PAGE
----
I'm a professional musician who is looking to get into sound design as a career.

Starting January, I'll be heading out on a tour of the US with a show for 5 months. I'm very new to field recording but I want to use this opportunity on the road to collect some sounds from around the country that I may not usually be able to get living in NYC (so much noise!).

Anyway, what I'm looking for are some suggestions of what you professional field recorders would do if you were heading out on the road.

  • What kind of stuff would you look to record?
  • Any places or things you've been itching to capture somewhere in nature?

I don't have any specific projects that I am recording for so I'm kind of just looking to experiment and maybe start some of my own sound libraries that I will use down the road.

I've got a nice little pro tools setup on a new laptop that I will dig into on the bus. Suggestions for a beginner handheld recorder and microphone setup would also be appreciated!

I hope to hear from you all and thanks in advance!

4 Answers 4


Well, it depends on how much you can actually get away from the show and the bus. Getting to acoustically unspoiled locations means getting far away (usually) from the highway. OTOH, during a month long tour, I took the opportunity to record every hotel room I stayed in, and got a whole lot of ambience recordings and specifics out of it. May not be what you're looking for, but with 5 months on the road, you're sure to come up with recording subjects you never thought about before. I guess you might happen upon a stretch of empty road now and again in the US? Europe is so densely populated, those places are hard to find near main roads.

My setup is growing from a Sony PCM M10 (great, quiet recorder - just not for expansive ambiences) to a separate mixer, shotgun mic, etc. But if I had to choose just one piece of gear, I'd spring for the Sony PCM D100. A bit expensive, but supposedly sounds stellar, records up to 24 bit /192 kHz, adjustable between X/Y and pseudo ORFTF/NOS patterns and is dead quiet wrt self-noise. Get a good windscreen for it, maybe a cheap camera tripod, and you're golden.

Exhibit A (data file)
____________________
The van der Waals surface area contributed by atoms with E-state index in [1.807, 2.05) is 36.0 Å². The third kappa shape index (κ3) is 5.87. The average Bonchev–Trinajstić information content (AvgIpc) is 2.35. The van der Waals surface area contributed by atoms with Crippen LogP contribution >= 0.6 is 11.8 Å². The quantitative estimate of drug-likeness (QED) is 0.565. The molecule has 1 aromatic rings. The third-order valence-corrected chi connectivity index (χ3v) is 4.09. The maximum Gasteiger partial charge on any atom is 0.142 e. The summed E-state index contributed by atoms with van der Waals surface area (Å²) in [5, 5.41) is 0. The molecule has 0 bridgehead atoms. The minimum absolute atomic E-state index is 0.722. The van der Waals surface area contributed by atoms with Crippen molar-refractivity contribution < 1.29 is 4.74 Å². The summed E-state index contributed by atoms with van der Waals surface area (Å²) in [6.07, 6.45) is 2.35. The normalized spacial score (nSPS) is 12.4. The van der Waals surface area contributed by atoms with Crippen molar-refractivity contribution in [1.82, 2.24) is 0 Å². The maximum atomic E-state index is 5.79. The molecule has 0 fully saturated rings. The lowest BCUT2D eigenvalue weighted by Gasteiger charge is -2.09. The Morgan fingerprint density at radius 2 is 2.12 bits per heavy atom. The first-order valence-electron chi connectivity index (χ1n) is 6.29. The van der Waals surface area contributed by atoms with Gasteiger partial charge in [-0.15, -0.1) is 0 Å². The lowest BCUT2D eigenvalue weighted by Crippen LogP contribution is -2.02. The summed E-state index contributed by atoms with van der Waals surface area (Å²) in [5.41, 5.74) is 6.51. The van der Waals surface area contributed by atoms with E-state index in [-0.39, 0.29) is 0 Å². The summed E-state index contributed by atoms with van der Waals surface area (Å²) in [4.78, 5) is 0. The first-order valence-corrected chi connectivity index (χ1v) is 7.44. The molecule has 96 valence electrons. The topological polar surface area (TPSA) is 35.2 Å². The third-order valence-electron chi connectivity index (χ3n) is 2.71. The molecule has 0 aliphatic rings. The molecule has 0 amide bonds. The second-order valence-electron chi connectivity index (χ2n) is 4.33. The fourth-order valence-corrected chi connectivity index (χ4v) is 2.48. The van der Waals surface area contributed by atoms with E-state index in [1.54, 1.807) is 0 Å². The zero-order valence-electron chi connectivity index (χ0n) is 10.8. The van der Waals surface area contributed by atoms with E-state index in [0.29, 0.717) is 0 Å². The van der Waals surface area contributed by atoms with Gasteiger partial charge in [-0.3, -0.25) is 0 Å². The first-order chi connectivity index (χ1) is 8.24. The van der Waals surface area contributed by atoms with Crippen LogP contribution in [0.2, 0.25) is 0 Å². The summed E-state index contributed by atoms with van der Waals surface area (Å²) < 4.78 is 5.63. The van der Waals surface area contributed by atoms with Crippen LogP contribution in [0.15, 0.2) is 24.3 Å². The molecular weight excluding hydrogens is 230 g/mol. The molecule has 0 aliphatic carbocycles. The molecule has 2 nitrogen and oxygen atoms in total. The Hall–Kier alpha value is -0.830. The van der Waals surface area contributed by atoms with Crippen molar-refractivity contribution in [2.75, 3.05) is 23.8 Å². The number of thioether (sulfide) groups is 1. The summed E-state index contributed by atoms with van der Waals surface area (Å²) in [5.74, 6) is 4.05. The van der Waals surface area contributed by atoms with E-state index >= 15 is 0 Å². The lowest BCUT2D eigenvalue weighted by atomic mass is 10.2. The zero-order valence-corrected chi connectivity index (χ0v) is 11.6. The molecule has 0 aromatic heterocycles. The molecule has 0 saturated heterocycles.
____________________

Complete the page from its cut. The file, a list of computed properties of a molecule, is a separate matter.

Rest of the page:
Good luck with that tour - I'm sure you'll come back with gigs and gigs of great material!

  • 1
    Good advice Christian! I'dd add that you should also really make a plan about when you will edit the recordings. It's really easy to record huge amounts of great stuff, but changes are you'll never get enough to edit it afterwards. That would be a real shame.. Good luck! Commented Oct 31, 2014 at 11:31
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    Yep, that's right. Make it a habit to slate every recording verbally. Simply speak in the start or end of the recording what the subject is, where, who, recorder settings and anything else you'd be annoyed not remembering when it's time to edit. I sometimes do smartphone slating with evernote, write down the file name (on the M10 it's the date, plus a suffix for each recording done that day). I also try to remember to take a picture and embed it with my notes. Really helps when you review stuff later - esp. if you remember you took notes! Commented Nov 1, 2014 at 14:37

I think even if you can't get away from the show and bus too much you've got a good opportunity to build a library of genuinely useful recordings.

If you can take your recording kit into the venues you'd probably have an opportunity not many field recordists get, to record the sound of music venues without people or music! That should yield some interesting recordings and even if there are people milling around you'll get some good ambiences. You might also get some nice stuff of setup / breakdown. I imagine you'd get decent metal impacts from scaffolding / stages being put up and taken apart. The backstage areas might also yield some interesting room tones.